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ERIC Number: EJ1022812
Record Type: Journal
Publication Date: 2014
Pages: 15
Abstractor: As Provided
Reference Count: 41
ISBN: N/A
ISSN: ISSN-1357-3322
"Fast Track" and "Traditional Path" Coaches: Affordances, Agency and Social Capital
Rynne, Steven
Sport, Education and Society, v19 n3 p299-313 2014
A recent development in large-scale coach accreditation (certification) structures has been the "fast tracking" of former elite athletes. Former elite athletes are often exempted from entry-level qualifications and are generally granted access to fast track courses that are shortened versions of the accreditation courses undertaken by "traditional path" coaches. While formal coach accreditation is not the focus of this research note, it does provide the context for the two coaching case studies. The aim of this article is to consider and contrast the experiences of a former elite athlete and a traditional pathway coach with respect to their development and their trajectory towards employment in high performance coaching settings. The notion of relational interdependence (Billett, 2006) is used to consider the characteristics that particular coaches may bring to their work. In examining the social nature of coaching work and coaching appointments further, it is possible to connect with the notion of social capital (Field, 2006). Informed by accreditation course information (coaching history, aspirations and educational achievements) and three days of in-course observations by the author, the interpretivist case study design incorporated a semi-structured interview with one former elite athlete and one traditional pathway coach during the top level coach accreditation course of one of Australia's most popular team sports. Interviews were transcribed verbatim and coded via a hierarchical content analysis. From this study it was possible to identify a range of affordances that are available to former elite athletes that are not readily accessible for traditional pathway coaches and vice versa. Regarding social capital, former athletes appear to possess greater amounts and are better able to leverage that capital for development and employment. Recommendations are offered and implications discussed for coaches and those individuals and organisations charged with employing high performance coaches.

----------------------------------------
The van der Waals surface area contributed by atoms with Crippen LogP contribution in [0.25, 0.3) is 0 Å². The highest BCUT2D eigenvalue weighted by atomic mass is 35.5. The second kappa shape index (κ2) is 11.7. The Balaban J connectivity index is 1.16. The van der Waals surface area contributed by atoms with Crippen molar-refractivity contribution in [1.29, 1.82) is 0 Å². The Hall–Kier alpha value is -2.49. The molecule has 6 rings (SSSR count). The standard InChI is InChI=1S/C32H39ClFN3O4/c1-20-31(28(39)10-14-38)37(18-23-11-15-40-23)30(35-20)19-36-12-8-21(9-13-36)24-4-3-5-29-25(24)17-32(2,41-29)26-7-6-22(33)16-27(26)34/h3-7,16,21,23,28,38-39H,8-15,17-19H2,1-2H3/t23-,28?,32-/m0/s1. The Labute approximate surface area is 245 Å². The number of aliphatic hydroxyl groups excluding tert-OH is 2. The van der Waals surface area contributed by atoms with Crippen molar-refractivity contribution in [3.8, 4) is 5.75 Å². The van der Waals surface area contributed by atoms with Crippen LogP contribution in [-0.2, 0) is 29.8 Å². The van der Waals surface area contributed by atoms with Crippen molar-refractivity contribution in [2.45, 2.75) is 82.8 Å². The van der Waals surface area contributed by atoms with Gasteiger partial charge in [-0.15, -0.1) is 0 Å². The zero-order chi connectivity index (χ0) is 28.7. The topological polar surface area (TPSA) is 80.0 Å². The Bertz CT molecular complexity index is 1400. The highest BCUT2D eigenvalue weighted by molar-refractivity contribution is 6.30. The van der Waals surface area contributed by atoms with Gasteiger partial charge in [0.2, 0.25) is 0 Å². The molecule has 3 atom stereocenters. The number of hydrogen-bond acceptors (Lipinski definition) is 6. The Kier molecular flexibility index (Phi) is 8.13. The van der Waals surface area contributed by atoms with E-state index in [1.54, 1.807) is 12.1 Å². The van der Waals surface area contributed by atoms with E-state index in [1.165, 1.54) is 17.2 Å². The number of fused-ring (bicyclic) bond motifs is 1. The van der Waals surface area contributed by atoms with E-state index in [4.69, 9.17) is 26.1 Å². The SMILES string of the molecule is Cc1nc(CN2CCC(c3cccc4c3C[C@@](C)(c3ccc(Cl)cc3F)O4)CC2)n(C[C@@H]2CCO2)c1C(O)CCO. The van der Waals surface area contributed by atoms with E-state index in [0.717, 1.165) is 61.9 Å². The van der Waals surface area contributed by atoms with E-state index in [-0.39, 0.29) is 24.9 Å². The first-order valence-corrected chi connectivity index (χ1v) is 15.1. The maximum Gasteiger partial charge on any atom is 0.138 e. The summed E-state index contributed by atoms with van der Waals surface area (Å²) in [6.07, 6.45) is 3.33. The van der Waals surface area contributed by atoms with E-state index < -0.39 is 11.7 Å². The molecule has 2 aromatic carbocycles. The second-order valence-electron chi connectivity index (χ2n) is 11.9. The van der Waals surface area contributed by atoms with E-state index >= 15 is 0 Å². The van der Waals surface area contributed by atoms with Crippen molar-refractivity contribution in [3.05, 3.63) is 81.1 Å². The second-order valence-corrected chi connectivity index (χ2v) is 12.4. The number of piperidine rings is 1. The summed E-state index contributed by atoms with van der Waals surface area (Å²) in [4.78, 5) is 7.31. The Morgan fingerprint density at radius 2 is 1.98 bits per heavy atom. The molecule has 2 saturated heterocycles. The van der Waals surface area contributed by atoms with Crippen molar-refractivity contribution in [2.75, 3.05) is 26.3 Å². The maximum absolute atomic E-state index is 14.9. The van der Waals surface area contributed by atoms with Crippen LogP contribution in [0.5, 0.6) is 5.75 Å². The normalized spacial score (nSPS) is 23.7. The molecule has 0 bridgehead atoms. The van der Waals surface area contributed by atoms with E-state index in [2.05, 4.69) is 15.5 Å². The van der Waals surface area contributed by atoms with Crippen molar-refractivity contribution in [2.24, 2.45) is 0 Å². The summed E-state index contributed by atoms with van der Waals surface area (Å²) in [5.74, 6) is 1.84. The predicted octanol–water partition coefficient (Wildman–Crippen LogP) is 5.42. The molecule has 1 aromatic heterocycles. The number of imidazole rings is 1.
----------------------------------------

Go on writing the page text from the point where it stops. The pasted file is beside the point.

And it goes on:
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Publication Type: Reports - Research; Journal Articles
Education Level: Higher Education; Postsecondary Education
Audience: N/A
Language: English
Sponsor: N/A
Authoring Institution: N/A
Identifiers - Location: Australia